2018 Issues   /   March 2018

Vets With Respiratory Disease More Responsive to ‘Quit’ Programs

By U.S. Medicine

MINNEAPOLIS — Because adults with chronic lower respiratory disease (CLRD) suffer from tobacco-related health issues, they sometimes have greater motivation to quit smoking. But that is not always the case, according to a report in the Annals of the American Thoracic Society.1

Minneapolis VA Health Care System-led researchers pointed out that few studies have examined differences in tobacco treatment response between smokers with and without CLRD.

As a result, the team examined the effectiveness of a proactive outreach program for cessation among smokers with and without CLRD. That included subgroup analysis of the Veterans VICTORY Over Tobacco Study, a pragmatic randomized controlled trial that demonstrated the effectiveness of proactive outreach and the choice of tobacco treatments compared to usual care.

The electronic medical record was used to identify smokers, who were proactively offered phone-based counselling and care coordination to receive medication from their VA providers, or in-person care. Participants were predominantly older, white, male smokers. The response among those with and without an ICD-9 diagnosis of a CLRD—chronic obstructive pulmonary disease, chronic bronchitis, emphysema, asthma—was compared.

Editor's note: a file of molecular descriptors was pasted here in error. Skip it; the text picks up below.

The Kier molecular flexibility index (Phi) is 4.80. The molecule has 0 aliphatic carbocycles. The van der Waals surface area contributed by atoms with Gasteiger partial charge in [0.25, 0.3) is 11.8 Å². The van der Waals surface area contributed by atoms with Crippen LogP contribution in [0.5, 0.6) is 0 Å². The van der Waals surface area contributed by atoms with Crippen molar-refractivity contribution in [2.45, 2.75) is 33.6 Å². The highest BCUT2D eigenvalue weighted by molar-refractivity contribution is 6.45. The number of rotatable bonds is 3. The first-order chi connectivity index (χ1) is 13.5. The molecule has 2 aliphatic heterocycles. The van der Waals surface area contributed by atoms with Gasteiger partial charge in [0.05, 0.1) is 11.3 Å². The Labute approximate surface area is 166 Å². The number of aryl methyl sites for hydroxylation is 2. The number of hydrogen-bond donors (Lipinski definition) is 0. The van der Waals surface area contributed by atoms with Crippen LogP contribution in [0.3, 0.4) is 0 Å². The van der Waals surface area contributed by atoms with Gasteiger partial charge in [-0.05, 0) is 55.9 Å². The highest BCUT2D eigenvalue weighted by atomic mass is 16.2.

With 19.6% of the study group having CLRD, 3,307 had outcome data with the following assignments to the intervention:

  • 1,272 without CLRD in proactive care;
  • 301 with CLRD in proactive care;
  • 1,387 without CLRD in usual care; and
  • 347 with CLRD in usual care.

Results indicated that, among patients with CLRD, 13.1% in the Proactive group reported six-month prolonged abstinence, compared to 8.7% of those in the Usual Care group (odds ratio=1.57, 95%CI 0.93-2.65).

Among those without CLRD, 13.1% quit in the Proactive group compared to 11.0% in the Usual Care group (odds ratio 1.22, 95%CI 0.95-1.55), according to the study.

Researchers reported that, in adjusted analyses, the association between treatment arm and quit rate varied by the presence of CLRD, with a stronger association between allocation to the Proactive group and quit rate among those with CLRD (odds ratio 3.45, 95%CI 1.59-7.47) compared to those without CLRD (odds ratio 1.34, 95%CI 0.95-1.88; p for interaction with CLRD = 0.03).

“Smokers with CLRD may be more likely to respond to a proactive outreach intervention for tobacco cessation treatment than those without CLRD,” the study authors concluded.


1Melzer AC, Clothier B, Japuntich SJ, Noorbaloochi S, Hammett P, Burgess DJ, Joseph AM, Fu SS Md. Comparative Effectiveness of Proactive Tobacco Treatment among Smokers with and without Chronic Lower Respiratory Disease. Ann Am Thorac Soc. 2017 Nov 16. doi: 10.1513/AnnalsATS.201707-582OC. [Epub ahead of print] PubMed PMID: 29144886

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